Return to school and strategies for dealing with stress
Dr. Michael Silverman reported an incident in which his 5½-year-old son told him that Spiderman had died of Covid-19. A story such as this, is proof that anxiety and fear is running high in our children with obvious concerns about the pandemic. We are wondering how to dial it back, while preparing the children for compliance with all the modifications being put in place in education.
We are looking for advice on how to ready our youngsters for school while keeping the angst down. Any ideas?
Dear Stressed Out,
School, in fall 2020, is a whole new world for children. It will be characterized by such features as minimalistic classrooms, social distancing, seat screening, smaller classes, mask wearing, hand washing, outdoor learning, Covid screening and testing, contact tracing and isolation. Entry dates may be staggered, and attendance patterns varied from the traditional and familiar Monday to Friday routine. Some children will attend classes physically while others will be engaged in virtual learning online. Some children will have a combination of both. More involvement will be expected of parents and greater responsibility will be on the students who must learn from home independently, some of the time.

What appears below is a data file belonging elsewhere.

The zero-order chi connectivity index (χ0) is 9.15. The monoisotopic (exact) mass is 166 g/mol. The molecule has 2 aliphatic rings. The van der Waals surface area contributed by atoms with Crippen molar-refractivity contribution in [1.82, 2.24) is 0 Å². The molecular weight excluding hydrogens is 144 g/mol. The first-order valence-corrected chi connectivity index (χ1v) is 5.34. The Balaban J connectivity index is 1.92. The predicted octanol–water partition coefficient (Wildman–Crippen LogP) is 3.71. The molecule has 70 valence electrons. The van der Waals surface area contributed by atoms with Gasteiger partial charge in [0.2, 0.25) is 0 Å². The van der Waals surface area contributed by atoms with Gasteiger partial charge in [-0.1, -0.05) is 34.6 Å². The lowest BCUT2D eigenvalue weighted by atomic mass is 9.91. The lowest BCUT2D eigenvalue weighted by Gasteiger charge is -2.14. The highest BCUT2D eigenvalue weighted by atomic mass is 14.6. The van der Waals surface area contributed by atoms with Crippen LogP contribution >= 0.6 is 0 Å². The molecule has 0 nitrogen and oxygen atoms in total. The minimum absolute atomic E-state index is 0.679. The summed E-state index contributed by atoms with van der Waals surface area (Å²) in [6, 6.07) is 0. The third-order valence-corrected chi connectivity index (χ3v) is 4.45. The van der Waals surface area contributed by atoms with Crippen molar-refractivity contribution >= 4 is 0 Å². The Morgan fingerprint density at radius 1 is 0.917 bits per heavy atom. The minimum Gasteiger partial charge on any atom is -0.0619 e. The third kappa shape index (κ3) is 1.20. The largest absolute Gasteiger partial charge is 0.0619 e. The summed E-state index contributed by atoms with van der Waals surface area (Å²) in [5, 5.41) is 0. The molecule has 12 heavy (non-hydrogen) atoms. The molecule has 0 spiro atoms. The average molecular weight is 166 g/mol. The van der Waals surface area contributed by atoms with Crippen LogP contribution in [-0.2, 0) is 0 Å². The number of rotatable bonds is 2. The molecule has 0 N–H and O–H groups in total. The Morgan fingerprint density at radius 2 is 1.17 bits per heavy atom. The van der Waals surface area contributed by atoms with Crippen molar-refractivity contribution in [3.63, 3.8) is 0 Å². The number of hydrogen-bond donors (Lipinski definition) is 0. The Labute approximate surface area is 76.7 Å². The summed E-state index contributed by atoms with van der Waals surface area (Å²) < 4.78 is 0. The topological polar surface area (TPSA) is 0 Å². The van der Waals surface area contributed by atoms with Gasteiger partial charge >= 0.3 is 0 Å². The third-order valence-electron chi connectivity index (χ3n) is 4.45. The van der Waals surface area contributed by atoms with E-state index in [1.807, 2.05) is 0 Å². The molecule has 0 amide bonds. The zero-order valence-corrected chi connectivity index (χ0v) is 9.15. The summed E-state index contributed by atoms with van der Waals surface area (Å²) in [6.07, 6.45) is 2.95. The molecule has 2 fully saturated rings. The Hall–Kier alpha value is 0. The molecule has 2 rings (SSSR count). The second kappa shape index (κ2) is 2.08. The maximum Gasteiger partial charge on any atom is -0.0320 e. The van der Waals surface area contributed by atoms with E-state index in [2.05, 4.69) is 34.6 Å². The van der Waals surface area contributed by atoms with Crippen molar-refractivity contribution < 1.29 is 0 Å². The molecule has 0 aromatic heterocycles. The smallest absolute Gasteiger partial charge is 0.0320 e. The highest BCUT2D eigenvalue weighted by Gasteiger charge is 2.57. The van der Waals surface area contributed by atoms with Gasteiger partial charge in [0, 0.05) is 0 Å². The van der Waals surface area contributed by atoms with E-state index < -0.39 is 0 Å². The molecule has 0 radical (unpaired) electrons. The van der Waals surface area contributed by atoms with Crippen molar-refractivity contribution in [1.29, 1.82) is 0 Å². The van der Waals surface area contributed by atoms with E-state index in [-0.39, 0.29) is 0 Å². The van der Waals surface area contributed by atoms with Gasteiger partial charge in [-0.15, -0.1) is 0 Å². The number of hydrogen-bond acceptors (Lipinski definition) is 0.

An article entitled ‘What will a return to school during Covid-19 pandemic look like?’ states that there were 1 billion students still out of school due to nationwide school closures but that 78 per cent of them had decided to reopen. Authorities needed to consider the benefits and risks of such a decision which included the delivery of the curriculum to the children, public health and socioeconomic factors within the school system. Leaders needed to provide for flexibility and adaptability when putting safety considerations into play. The plans had to have standards consistent with the rest of the community precautions. Considerations might have included staggering entry times, staggering mealtimes, utilizing temporary spaces and outdoor spaces, making changes to reduce class size and improving access to water. Good hygiene practices such as hand-washing routines, respiratory etiquette, physical distancing, cleaning procedures, and staff training were all necessary matters to think about.